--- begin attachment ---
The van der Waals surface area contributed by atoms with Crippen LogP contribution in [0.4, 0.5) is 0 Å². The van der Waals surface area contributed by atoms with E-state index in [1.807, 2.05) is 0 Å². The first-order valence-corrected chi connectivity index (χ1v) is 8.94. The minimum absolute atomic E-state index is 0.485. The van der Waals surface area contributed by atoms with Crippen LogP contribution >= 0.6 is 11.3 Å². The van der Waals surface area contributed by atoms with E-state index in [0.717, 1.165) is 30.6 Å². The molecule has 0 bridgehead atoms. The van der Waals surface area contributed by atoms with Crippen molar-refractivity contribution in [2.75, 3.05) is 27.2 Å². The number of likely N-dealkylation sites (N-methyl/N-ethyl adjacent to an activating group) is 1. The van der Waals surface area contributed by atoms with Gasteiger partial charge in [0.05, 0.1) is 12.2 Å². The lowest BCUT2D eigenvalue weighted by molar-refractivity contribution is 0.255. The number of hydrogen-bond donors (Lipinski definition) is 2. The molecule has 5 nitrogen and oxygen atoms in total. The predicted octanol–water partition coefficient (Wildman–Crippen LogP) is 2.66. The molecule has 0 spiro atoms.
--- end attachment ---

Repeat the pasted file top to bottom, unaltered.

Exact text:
The van der Waals surface area contributed by atoms with Crippen LogP contribution in [0.4, 0.5) is 0 Å². The van der Waals surface area contributed by atoms with E-state index in [1.807, 2.05) is 0 Å². The first-order valence-corrected chi connectivity index (χ1v) is 8.94. The minimum absolute atomic E-state index is 0.485. The van der Waals surface area contributed by atoms with Crippen LogP contribution >= 0.6 is 11.3 Å². The van der Waals surface area contributed by atoms with E-state index in [0.717, 1.165) is 30.6 Å². The molecule has 0 bridgehead atoms. The van der Waals surface area contributed by atoms with Crippen molar-refractivity contribution in [2.75, 3.05) is 27.2 Å². The number of likely N-dealkylation sites (N-methyl/N-ethyl adjacent to an activating group) is 1. The van der Waals surface area contributed by atoms with Gasteiger partial charge in [0.05, 0.1) is 12.2 Å². The lowest BCUT2D eigenvalue weighted by molar-refractivity contribution is 0.255. The number of hydrogen-bond donors (Lipinski definition) is 2. The molecule has 5 nitrogen and oxygen atoms in total. The predicted octanol–water partition coefficient (Wildman–Crippen LogP) is 2.66. The molecule has 0 spiro atoms.